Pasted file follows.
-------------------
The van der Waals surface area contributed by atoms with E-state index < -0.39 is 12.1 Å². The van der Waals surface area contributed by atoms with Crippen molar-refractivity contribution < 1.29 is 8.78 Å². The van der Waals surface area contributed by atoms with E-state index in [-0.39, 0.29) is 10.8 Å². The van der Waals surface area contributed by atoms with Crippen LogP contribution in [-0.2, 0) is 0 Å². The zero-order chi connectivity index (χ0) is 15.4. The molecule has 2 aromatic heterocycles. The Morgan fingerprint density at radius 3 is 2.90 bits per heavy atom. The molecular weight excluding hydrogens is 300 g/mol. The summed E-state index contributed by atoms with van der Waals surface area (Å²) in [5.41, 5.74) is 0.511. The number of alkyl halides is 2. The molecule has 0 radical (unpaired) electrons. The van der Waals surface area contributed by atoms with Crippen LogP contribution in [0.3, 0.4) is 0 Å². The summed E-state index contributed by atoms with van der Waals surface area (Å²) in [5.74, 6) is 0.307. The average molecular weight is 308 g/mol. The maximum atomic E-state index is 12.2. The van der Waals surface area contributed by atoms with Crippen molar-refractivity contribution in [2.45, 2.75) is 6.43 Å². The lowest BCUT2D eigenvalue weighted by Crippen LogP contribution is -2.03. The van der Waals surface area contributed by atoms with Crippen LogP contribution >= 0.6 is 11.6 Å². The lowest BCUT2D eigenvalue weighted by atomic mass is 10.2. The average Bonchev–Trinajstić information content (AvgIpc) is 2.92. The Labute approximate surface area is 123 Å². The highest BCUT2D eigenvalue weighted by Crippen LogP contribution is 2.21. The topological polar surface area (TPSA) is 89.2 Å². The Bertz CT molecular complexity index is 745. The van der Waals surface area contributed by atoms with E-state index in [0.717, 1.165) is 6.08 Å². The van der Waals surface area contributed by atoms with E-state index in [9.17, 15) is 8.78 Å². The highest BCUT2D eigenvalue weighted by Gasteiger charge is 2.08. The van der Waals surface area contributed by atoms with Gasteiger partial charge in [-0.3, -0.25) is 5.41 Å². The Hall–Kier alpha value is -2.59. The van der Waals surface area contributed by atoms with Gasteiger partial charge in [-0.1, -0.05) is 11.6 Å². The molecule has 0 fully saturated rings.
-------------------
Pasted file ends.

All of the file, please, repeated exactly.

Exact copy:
The van der Waals surface area contributed by atoms with E-state index < -0.39 is 12.1 Å². The van der Waals surface area contributed by atoms with Crippen molar-refractivity contribution < 1.29 is 8.78 Å². The van der Waals surface area contributed by atoms with E-state index in [-0.39, 0.29) is 10.8 Å². The van der Waals surface area contributed by atoms with Crippen LogP contribution in [-0.2, 0) is 0 Å². The zero-order chi connectivity index (χ0) is 15.4. The molecule has 2 aromatic heterocycles. The Morgan fingerprint density at radius 3 is 2.90 bits per heavy atom. The molecular weight excluding hydrogens is 300 g/mol. The summed E-state index contributed by atoms with van der Waals surface area (Å²) in [5.41, 5.74) is 0.511. The number of alkyl halides is 2. The molecule has 0 radical (unpaired) electrons. The van der Waals surface area contributed by atoms with Crippen LogP contribution in [0.3, 0.4) is 0 Å². The summed E-state index contributed by atoms with van der Waals surface area (Å²) in [5.74, 6) is 0.307. The average molecular weight is 308 g/mol. The maximum atomic E-state index is 12.2. The van der Waals surface area contributed by atoms with Crippen molar-refractivity contribution in [2.45, 2.75) is 6.43 Å². The lowest BCUT2D eigenvalue weighted by Crippen LogP contribution is -2.03. The van der Waals surface area contributed by atoms with Crippen LogP contribution >= 0.6 is 11.6 Å². The lowest BCUT2D eigenvalue weighted by atomic mass is 10.2. The average Bonchev–Trinajstić information content (AvgIpc) is 2.92. The Labute approximate surface area is 123 Å². The highest BCUT2D eigenvalue weighted by Crippen LogP contribution is 2.21. The topological polar surface area (TPSA) is 89.2 Å². The Bertz CT molecular complexity index is 745. The van der Waals surface area contributed by atoms with E-state index in [0.717, 1.165) is 6.08 Å². The van der Waals surface area contributed by atoms with E-state index in [9.17, 15) is 8.78 Å². The highest BCUT2D eigenvalue weighted by Gasteiger charge is 2.08. The van der Waals surface area contributed by atoms with Gasteiger partial charge in [-0.3, -0.25) is 5.41 Å². The Hall–Kier alpha value is -2.59. The van der Waals surface area contributed by atoms with Gasteiger partial charge in [-0.1, -0.05) is 11.6 Å². The molecule has 0 fully saturated rings.